inspector told a farmer that the state had “taken cowshares to court and won.” Not true! There has been no court case involving cowshares in New York.
- Update, Aug. 24, 2005: The Cheesemakers Guild, a New York based organization, sponsors many workshops on artisan cheesemaking. See www.nycheese.org. The group is also keeping a close eye on the State as it revises its dairy processing regulations.
- Update, Spring 2005: The Cheesemakers Guild, a New York based organization, sponsors many workshops on artisan cheesemaking. See www.nycheese.org. The group is also keeping a close eye on the State as it revises its dairy processing regulations.
- Update, Fall 2004: The raw milk movement is growing in New York. In response to rumors of a state “crackdown,” the Regional Farm and Food Project headed by Tracy Frisch organized a raw milk meeting on October 30 at Hawthorne Valley Farms. About 30 enthusiastic raw milk producers and consumers attended. Meanwhile, we hear that the New York State Department of Agriculture and Markets is considering expanding the scope of the raw milk permits they issue to include other raw dairy products. Currently the permit is good only for raw milk production. Filing a petition with the department could help speed this process. The contact is James Fitts, firstname.lastname@example.org, 518-457-5731.
- Update, Jan. 21, 2004: Good news! Hawthorne Valley has resolved the difficulty and is selling raw milk again.
- Update, Fall 2003: Good news! In March of this year, the NY State health department ordered Hawthorne Valley Farm to stop selling raw milk in its on-farm store after tests showed the presence of a pathogen in the milk. That ban has now been lifted and raw milk is again available at Hawthorne Valley.
- Update, April 27, 2003: We have a late-breaking report from Hawthorne Valley Dairy in the Hudson Valley, which sells raw milk through their farm store. State officials have shut down raw milk sales over the issue of Staphylococcus aureus, a potentially pathogenic organism, in the milk. Although no one has gotten sick and no one has complained, officials want to set the accepted level at zero. The dairy will be arguing for a count of 500, which is the European standard for on-farm sales. This is clearly an attempt by the state to shut down raw milk sales in New York. Hawthorne Valley and other raw milk sellers will need dedicated consumer support to force the state to set a reasonable standard.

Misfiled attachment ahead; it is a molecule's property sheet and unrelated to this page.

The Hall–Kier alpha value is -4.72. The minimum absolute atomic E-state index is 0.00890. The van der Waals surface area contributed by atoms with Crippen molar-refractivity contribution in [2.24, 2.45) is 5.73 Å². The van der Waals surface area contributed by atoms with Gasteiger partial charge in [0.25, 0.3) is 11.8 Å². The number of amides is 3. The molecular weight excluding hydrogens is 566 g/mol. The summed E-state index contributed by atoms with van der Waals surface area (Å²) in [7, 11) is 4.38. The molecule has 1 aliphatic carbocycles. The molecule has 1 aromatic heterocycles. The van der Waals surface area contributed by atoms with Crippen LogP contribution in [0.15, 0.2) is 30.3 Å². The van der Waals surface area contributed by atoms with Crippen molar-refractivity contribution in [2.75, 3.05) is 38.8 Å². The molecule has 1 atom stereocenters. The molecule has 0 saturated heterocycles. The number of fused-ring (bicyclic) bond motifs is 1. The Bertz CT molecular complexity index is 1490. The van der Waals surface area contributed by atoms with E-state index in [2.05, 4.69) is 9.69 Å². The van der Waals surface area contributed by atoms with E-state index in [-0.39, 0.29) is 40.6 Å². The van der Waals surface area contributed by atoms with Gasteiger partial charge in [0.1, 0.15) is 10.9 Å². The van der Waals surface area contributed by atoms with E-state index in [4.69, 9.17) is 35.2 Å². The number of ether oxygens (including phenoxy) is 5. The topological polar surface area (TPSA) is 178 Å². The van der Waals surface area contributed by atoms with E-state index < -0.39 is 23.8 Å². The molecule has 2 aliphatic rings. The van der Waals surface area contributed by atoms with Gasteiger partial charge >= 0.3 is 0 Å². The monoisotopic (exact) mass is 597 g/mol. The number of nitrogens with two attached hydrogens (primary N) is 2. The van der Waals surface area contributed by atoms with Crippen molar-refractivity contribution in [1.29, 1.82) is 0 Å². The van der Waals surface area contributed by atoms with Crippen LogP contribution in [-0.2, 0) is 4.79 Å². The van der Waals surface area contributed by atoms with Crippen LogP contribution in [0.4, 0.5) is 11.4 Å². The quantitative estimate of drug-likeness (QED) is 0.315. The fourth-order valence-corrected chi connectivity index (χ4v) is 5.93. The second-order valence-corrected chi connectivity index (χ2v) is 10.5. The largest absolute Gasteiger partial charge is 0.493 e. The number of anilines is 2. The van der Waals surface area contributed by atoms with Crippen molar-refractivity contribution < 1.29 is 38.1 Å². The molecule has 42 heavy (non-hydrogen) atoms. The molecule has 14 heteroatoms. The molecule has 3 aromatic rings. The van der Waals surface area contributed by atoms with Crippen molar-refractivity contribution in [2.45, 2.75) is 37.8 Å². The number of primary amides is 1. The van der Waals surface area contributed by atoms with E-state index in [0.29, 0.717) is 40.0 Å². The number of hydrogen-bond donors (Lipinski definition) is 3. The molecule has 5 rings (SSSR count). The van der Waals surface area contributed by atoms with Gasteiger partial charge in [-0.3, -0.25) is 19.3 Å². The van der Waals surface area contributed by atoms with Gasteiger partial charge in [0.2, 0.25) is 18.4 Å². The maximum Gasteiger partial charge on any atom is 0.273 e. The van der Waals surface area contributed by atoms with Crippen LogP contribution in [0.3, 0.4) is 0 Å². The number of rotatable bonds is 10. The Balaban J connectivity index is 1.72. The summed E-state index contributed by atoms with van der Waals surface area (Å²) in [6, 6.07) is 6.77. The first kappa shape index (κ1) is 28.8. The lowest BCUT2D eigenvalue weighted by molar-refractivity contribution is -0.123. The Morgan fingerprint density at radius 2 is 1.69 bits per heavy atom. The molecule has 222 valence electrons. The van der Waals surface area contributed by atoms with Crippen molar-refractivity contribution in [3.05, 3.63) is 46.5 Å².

The sale or dispensing of raw milk for human consumption is illegal. This ban extends to cowshare agreements or to any other contractual arrangement or exchange.
State law does permit farmers to “dispense” raw milk and raw milk products for animal feed.
- Update, Sept. 20, 2008: How We Did It in North Carolina
- Update, Winter 2007: With sales of raw milk for human consumption and cowshares already prohibited by law, the North Carolina Department of Agriculture (NCDA) moved to cut off all legal access to raw milk within the state. On September 7, the Board of NCDA adopted a rule requiring that a charcoal color dye be added to all raw milk sold as pet food. The Board issued the rule despite the existence of only two raw pet milk producers in the state. Spearheaded by Greensboro chapter leader Ruth Ann Foster, opponents of the rule took advantage of a provision in state law to force the rule into the Legislature for review. The next legislative session does not begin until May 2008. At that time Senator Kay Hagan of Greensboro indicated she will introduce a bill to block the rule. For the present, pet milk sales without a dye remain legal.
- Update, August 2007: The state Senate passed SB948, a bill that would repeal the state’s ban on cowshares for those farmers owning ten cows or less. The bill will next go to the House of Representatives for consideration. Currently, the only access to raw milk is by buying pet milk. In an effort to eliminate this, the state department of agriculture has proposed an administrative regulation requiring that all raw pet milk contain a charcoal dye.
- Update, Spring 2007: Senator Kay Hagan is sponsoring the bill to reverse the ban on cowshares. The bill is being drafted and will be introduced during the present legislative session. At the appropriate time, we will send out an Action Alert to North Carolina members. Steve Troxler, the state commissioner of agriculture, is adamantly opposed to the bill and stated that his agency plans to introduce legislation to require green dye in pet milk, so we have an uphill battle ahead. Ruth Ann Foster is spearheading our efforts in North Carolina. She can be contacted at (336) 286-3088, EatReal@gmail.com
- Update, Spring 2006: Raw milk advocates are organizing to restore the right to cowshares—which was taken away when a rider secretly attached to a bill on another subject defined cowshare operations as a sale. Chapter leader Alice Hall is spearheading the effort. Meanwhile, raw milk is still available as pet food, although farmers who make it available have received menacing visits from officials.